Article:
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Understanding Sensory Seeking and Avoiding Behaviours in Autism

People with Autism can have sensory processing issues. They may display hypersensitivity, hyposensitivity, or both at once. This may manifest as sensory seeking or avoiding behaviours. Read on to learn about the different senses, and strategies to address challenges of those with sensory issues.

sensory processing issues
Sensory challenges can cause children to throw tantrums

Significance of The Eight Senses

If we take a moment to study the world around us, we can notice the different sensory stimuli we are constantly exposed to. These senses dictate how we experience our environment, and help us interpret the space we inhabit. 

Here are the eight senses and the information they provide about our surroundings:  

  1. Visual

The sense of sight helps us identify the shapes, colours, and sizes of things. It helps us distinguish between darkness and brightness.

  1. Auditory

The sense of sound helps us listen to the noises we hear. We try to derive meaning from the sounds, which helps in understanding the words spoken. We also focus on noises that matter to us, while choosing to ignore background noises. 

  1. Tactile

The sense of touch helps us feel pain, pressure, and temperature. It also helps us experience the different textures of an object. Receptors in our skin help us ascertain if something is safe or dangerous (too hot or too cold).

  1. Gustatory

The sense of taste helps us pick foods according to our individual preferences. It also protects us by helping us identify spoiled or contaminated food.

  1. Olfactory

The sense of smell is closely related to that of taste. Both senses work in tandem to help us determine the foods that are good or bad for us. Our brains process smell in relation to emotions. That’s why we tend to associate certain pleasant smells with favourable emotions, and foul smells with negative reactions.

  1. Vestibular System

The vestibular system in our inner ear helps the body maintain balance. It helps us be aware of our orientation in space, and position of our body in relation to gravity. 

  1. Proprioception

This sense of body awareness gives us the ability to know where our body parts are without having to look at them. Unlike the vestibular sense which lets us know where our whole body is in space, proprioception sense comes from the ligaments, muscles and joints of individual body parts. 

  1. Interoception

This is a recently identified sense, which is the awareness of the internal state of your body. You can recognize your physiological needs and functions such as hunger, toileting, and breathing through this sense.

Tactile sensory issuesSensory Seeking Behaviours

Some individuals with autism may have under-sensitivity, and can seek out sensory input constantly. They can appear to be excitable and very active. They may look for intense sensations but can get disorganized due to random sensory inputs. Their quest for sensory stimulation can make them look clumsy and disruptive.

Here are some of the seeking behaviours that can be seen in people with autism:

  • Visual

Seeking shiny objects and sunlight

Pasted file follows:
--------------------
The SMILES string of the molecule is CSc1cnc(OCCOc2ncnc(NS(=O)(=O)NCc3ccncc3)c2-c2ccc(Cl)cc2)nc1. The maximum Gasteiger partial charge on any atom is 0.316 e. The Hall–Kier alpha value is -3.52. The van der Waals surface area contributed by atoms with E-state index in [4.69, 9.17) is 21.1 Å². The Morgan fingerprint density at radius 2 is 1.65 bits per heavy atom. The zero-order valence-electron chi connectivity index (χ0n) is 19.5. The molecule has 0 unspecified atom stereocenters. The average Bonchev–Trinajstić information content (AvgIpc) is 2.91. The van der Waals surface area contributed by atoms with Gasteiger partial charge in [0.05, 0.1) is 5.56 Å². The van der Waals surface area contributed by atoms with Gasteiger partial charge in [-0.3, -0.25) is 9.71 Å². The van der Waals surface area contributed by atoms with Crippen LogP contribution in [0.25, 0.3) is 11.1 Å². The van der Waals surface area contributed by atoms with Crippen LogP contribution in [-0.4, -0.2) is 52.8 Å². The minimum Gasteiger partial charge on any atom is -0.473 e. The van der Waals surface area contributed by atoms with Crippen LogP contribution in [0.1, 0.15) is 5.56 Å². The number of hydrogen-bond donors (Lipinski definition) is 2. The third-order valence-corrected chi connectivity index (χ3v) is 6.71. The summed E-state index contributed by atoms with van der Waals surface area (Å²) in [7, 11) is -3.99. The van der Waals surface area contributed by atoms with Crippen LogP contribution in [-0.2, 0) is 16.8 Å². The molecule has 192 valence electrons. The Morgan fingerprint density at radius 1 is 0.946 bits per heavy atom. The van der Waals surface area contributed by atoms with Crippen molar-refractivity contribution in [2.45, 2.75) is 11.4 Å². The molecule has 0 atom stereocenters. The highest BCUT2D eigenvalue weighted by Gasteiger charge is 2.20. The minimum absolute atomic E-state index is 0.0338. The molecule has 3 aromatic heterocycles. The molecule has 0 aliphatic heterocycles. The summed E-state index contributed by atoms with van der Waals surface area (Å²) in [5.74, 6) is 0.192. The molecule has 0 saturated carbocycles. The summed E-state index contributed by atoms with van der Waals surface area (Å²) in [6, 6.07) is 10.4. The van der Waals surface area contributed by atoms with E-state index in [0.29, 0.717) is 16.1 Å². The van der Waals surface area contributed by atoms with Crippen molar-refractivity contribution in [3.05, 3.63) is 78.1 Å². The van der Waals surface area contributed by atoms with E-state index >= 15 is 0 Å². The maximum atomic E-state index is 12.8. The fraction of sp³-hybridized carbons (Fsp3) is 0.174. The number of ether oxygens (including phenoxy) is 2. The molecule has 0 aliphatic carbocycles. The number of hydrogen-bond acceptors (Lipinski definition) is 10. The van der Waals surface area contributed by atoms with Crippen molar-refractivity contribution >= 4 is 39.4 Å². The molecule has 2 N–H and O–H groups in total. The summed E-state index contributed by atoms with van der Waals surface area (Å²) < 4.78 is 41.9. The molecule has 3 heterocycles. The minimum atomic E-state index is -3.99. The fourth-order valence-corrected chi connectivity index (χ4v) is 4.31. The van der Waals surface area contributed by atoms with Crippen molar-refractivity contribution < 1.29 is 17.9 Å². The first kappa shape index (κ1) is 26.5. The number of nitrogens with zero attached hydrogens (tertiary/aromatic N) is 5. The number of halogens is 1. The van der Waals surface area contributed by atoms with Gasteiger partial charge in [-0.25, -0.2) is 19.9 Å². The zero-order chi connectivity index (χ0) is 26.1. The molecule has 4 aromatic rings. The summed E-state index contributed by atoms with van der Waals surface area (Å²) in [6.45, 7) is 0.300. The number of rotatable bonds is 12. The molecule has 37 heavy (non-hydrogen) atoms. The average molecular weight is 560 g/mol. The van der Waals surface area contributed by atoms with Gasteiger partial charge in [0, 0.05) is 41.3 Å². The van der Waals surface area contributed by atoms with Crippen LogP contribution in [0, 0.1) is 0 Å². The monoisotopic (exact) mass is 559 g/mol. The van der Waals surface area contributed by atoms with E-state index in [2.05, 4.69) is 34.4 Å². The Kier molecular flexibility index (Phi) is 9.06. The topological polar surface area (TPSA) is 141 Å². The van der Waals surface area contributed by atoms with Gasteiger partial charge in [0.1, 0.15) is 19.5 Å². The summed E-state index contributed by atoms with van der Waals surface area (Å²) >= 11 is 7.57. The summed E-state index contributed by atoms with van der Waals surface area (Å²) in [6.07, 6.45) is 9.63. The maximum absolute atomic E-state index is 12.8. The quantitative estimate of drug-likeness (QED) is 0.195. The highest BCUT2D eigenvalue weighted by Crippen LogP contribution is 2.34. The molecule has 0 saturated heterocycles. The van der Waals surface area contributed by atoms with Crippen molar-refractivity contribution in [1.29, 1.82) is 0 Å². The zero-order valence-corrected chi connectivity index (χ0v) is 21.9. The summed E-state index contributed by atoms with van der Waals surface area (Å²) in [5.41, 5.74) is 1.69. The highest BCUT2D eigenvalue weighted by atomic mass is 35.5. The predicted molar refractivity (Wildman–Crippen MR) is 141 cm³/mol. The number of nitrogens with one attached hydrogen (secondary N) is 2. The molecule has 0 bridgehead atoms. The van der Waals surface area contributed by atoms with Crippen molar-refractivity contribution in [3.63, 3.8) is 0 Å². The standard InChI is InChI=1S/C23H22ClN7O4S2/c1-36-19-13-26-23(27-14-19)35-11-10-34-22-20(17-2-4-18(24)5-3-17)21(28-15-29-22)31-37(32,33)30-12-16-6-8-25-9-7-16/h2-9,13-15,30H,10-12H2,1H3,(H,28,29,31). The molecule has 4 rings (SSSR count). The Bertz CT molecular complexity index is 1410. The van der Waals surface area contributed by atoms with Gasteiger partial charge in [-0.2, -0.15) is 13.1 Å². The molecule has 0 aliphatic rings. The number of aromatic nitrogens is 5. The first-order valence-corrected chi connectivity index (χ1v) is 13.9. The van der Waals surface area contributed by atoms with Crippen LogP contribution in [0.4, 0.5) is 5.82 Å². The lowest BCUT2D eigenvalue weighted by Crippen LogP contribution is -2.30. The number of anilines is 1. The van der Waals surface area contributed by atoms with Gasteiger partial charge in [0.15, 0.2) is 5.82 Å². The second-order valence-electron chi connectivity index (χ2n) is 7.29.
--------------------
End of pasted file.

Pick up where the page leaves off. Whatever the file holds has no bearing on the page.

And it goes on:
Staring at spinning objects

  • Auditory

Listening to loud music

Making loud noises in quiet places

  • Tactile

Biting their own skin

Sucking or licking objects frequently

  • Gustatory and Olfactory

Smelling objects to get comfortable with them

Tasting toys and other objects

  • Vestibular

Rocking body

Moving arms more frequently

  • Proprioceptive 

Enjoying rough play more than usual

Rolling and moving frequently

Auditory issuesSensory Avoiding Behaviours

Some individuals with autism may have oversensitivity. They can have exaggerated responses, and can respond too much or too soon. They can be resistant to change and may prefer sticking to familiar places and activities. Their avoidance behaviours are a way to reduce the intensity of stimulation they receive. They can have rituals and fixations that help create a predictable environment for them. Here are some avoidance behaviours that can be seen in people with Autism:

  • Visual

Making no eye contact

Turning away from the person talking to them

  • Auditory

Covering ears when there is loud music

Getting agitated when more than one person is talking

  • Tactile

Getting startled at the lightest touch

Avoiding touching of objects with certain textures such as fabrics with tags or hems.

  • Gustatory and Olfactory

Gagging when asked to eat food they don’t like

Intolerance of certain scents and odours

  • Vestibular

Getting annoyed when position is changed

Rough handling of toys and objects.

  • Proprioceptive 

Avoiding climbing or swinging

Holding on to parents and loved ones

Sensory Issues vs Behavioural Issues

Sensory challenges can cause people with autism to indulge in what can be perceived as problem behaviours. Some children may flee a room when they are overstimulated, while others can throw tantrums. Analyzing the cause of such behaviours and identifying triggers can help caregivers to support the child in coping with their sensory issues. Sensory seeking and avoidance behaviours can also interfere with a child’s regular activities and social interactions. Parents and teachers can give the children a ‘sensory diet’, which is a set of activities designed to provide necessary sensory input. Regular sensory diet routines can not only help the child focus on productive tasks, but also help them become more self-aware and confident.

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